Here’s a visit from Aunt Flo that no girl will dread.
For girls living in low-income countries, the worst part of menstruation has nothing to do with the bloating or cramps. It's not having funds to buy pads, which means resorting to using unsanitary scraps or continuously washing rags that never get fully clean.
That injustice is what prompted a group of students at the Art Center College of Design to develop Flo, a simple and inexpensive device that allows girls to discreetly carry around their reusable sanitary pads and quickly and effectively wash them.
Across the globe, 90 percent of girls use reusable pads and rags instead of the more expensive disposable option, according to the group.
The situation is so dire in places like Kenya, for example, where a package of pads costs 60 cents – that girls are often left using leaves, newspapers, bits of mattress stuffing or even mud as a form of protection while they’re menstruating, according to Project Humanity.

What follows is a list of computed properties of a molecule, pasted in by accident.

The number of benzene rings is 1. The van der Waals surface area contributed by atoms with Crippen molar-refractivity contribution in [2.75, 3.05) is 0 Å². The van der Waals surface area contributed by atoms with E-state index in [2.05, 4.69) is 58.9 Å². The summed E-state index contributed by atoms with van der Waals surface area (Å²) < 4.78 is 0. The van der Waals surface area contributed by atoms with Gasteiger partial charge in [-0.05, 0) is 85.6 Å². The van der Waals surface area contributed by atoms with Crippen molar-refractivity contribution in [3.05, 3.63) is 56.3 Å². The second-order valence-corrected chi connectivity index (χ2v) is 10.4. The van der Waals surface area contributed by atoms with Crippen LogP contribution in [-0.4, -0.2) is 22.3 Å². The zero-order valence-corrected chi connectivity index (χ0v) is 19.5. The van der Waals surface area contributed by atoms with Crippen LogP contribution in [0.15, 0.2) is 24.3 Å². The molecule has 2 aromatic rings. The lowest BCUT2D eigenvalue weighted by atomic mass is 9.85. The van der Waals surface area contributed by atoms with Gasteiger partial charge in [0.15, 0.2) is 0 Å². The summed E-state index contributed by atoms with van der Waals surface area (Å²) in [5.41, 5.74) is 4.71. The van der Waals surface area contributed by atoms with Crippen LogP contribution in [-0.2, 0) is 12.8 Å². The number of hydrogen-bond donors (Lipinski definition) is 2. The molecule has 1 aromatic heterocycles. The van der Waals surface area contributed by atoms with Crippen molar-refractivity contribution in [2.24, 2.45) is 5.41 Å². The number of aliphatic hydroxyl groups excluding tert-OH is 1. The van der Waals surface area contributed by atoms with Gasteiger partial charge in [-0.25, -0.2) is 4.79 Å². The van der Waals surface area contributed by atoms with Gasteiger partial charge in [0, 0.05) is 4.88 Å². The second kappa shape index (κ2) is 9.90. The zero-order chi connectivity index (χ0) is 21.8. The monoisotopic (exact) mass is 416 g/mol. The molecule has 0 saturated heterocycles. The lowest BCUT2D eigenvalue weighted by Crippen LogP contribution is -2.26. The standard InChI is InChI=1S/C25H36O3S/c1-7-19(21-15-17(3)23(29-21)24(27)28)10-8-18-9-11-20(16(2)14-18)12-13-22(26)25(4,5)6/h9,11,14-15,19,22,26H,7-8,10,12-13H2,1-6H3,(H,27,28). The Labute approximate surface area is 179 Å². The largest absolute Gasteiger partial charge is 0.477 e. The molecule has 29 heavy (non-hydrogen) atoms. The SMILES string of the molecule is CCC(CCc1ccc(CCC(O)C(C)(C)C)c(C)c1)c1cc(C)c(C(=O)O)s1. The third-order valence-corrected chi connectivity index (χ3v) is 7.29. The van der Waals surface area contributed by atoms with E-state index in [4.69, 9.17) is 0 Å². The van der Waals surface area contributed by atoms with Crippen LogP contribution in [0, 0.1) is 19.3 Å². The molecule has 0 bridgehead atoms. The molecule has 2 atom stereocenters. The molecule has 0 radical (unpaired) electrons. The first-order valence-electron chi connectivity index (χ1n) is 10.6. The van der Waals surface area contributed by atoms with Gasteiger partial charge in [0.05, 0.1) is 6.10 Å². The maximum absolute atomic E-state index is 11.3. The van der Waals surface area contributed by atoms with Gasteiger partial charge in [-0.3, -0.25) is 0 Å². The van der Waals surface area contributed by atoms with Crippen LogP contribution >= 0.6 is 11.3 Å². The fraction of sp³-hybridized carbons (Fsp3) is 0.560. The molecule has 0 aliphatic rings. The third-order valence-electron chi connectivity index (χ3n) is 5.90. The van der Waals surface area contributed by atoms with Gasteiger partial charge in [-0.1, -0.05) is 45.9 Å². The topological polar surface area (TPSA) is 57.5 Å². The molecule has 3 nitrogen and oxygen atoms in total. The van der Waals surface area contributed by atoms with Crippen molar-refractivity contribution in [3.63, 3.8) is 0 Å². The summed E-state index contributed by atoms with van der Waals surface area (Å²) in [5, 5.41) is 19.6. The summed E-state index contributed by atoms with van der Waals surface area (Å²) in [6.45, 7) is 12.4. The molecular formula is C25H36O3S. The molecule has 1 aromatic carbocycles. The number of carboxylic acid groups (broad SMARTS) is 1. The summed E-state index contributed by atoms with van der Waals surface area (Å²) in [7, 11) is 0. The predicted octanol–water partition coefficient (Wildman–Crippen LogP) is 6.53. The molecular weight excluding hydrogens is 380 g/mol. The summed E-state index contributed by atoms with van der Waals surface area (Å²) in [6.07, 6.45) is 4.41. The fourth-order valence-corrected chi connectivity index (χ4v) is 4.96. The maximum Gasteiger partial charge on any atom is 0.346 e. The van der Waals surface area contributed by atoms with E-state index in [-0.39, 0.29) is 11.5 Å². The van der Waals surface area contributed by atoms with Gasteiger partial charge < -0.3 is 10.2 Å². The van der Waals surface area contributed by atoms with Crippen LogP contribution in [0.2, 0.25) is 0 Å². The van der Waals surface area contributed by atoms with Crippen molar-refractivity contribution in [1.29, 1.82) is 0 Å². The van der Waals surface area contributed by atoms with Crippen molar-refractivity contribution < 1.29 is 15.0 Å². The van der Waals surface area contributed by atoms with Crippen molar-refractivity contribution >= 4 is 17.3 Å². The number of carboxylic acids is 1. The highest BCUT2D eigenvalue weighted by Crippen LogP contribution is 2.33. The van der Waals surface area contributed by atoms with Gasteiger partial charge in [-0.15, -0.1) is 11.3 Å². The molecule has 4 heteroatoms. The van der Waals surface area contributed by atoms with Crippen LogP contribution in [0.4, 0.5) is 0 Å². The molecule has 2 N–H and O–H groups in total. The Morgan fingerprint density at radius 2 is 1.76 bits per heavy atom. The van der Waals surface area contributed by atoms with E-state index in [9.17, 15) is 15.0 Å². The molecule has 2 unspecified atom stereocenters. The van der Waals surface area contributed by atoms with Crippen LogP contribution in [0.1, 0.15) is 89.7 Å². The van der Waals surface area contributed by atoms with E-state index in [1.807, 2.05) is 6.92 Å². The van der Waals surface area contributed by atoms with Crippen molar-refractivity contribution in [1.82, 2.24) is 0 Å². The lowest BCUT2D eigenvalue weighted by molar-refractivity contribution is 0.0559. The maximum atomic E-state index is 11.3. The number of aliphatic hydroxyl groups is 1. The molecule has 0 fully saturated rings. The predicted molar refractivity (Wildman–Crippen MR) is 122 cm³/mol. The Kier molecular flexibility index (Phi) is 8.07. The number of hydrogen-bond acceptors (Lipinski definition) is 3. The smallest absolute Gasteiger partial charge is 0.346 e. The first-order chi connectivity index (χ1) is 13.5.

Using reusable materials often poses health risks, and forces girls to live in utter discomfort for the week, because they can’t properly clean them.
Taboos keep girls from washing their pads with other clothes and they’re typically too ashamed to hang their pads outside after they’re washed. That means they remain damp inside and can contract bacteria.
Compounding the issue is the fact that many girls are too embarrassed to walk around with their pads, or can’t bear using unclean rags, that they’ll opt to skip school altogether.
Flo’s technology helps to address all of those issues.
It’s composed of two bowls, a basket, and string, and uses half the water and detergent than a standard hand washing method requires, according to the group’s site.
The spinning action inside the device cuts down drying time. After the initial wringing, Flo turns into a hanging rack for girls to dry their pads outside.
There’s also hidden pouch for girls to store their dirty and clean pads during the school day.
The students didn’t have the opportunity to do their own field research, so they relied on findings from the Nike Foundation and Fuseproject.
They tested the prototype with ketchup, soy sauce and animal blood.
Flo will be sold for $3.